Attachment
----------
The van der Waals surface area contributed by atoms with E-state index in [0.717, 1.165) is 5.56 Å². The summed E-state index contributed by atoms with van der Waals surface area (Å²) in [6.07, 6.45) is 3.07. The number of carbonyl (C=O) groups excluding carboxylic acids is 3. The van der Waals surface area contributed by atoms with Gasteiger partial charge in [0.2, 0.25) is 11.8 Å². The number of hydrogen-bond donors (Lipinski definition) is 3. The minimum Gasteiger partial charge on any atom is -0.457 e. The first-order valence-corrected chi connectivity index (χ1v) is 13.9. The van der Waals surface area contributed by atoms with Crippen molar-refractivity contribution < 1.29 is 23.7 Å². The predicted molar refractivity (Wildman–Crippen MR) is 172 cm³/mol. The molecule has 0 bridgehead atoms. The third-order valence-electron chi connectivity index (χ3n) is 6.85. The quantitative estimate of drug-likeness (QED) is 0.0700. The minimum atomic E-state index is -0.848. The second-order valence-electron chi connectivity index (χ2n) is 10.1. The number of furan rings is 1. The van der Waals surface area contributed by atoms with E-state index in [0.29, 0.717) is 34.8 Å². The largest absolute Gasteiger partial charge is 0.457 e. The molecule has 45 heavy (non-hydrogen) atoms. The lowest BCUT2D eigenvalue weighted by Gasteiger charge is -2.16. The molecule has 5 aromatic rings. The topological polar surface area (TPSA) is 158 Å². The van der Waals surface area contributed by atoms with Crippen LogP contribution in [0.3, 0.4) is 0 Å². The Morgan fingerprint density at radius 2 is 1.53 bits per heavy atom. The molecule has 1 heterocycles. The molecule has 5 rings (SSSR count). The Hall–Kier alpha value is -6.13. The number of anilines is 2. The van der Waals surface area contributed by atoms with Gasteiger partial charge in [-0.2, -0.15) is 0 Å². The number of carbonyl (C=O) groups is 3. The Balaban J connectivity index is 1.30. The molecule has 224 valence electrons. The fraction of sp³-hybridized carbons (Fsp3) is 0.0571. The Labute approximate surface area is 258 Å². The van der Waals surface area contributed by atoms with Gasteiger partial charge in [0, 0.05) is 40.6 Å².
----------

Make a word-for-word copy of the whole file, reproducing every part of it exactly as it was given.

The van der Waals surface area contributed by atoms with E-state index in [0.717, 1.165) is 5.56 Å². The summed E-state index contributed by atoms with van der Waals surface area (Å²) in [6.07, 6.45) is 3.07. The number of carbonyl (C=O) groups excluding carboxylic acids is 3. The van der Waals surface area contributed by atoms with Gasteiger partial charge in [0.2, 0.25) is 11.8 Å². The number of hydrogen-bond donors (Lipinski definition) is 3. The minimum Gasteiger partial charge on any atom is -0.457 e. The first-order valence-corrected chi connectivity index (χ1v) is 13.9. The van der Waals surface area contributed by atoms with Crippen molar-refractivity contribution < 1.29 is 23.7 Å². The predicted molar refractivity (Wildman–Crippen MR) is 172 cm³/mol. The molecule has 0 bridgehead atoms. The third-order valence-electron chi connectivity index (χ3n) is 6.85. The quantitative estimate of drug-likeness (QED) is 0.0700. The minimum atomic E-state index is -0.848. The second-order valence-electron chi connectivity index (χ2n) is 10.1. The number of furan rings is 1. The van der Waals surface area contributed by atoms with E-state index in [0.29, 0.717) is 34.8 Å². The largest absolute Gasteiger partial charge is 0.457 e. The molecule has 45 heavy (non-hydrogen) atoms. The lowest BCUT2D eigenvalue weighted by Gasteiger charge is -2.16. The molecule has 5 aromatic rings. The topological polar surface area (TPSA) is 158 Å². The van der Waals surface area contributed by atoms with Crippen LogP contribution in [0.3, 0.4) is 0 Å². The Morgan fingerprint density at radius 2 is 1.53 bits per heavy atom. The molecule has 1 heterocycles. The molecule has 5 rings (SSSR count). The Hall–Kier alpha value is -6.13. The number of anilines is 2. The van der Waals surface area contributed by atoms with Gasteiger partial charge in [-0.2, -0.15) is 0 Å². The number of carbonyl (C=O) groups is 3. The Balaban J connectivity index is 1.30. The molecule has 224 valence electrons. The fraction of sp³-hybridized carbons (Fsp3) is 0.0571. The Labute approximate surface area is 258 Å². The van der Waals surface area contributed by atoms with Gasteiger partial charge in [0, 0.05) is 40.6 Å².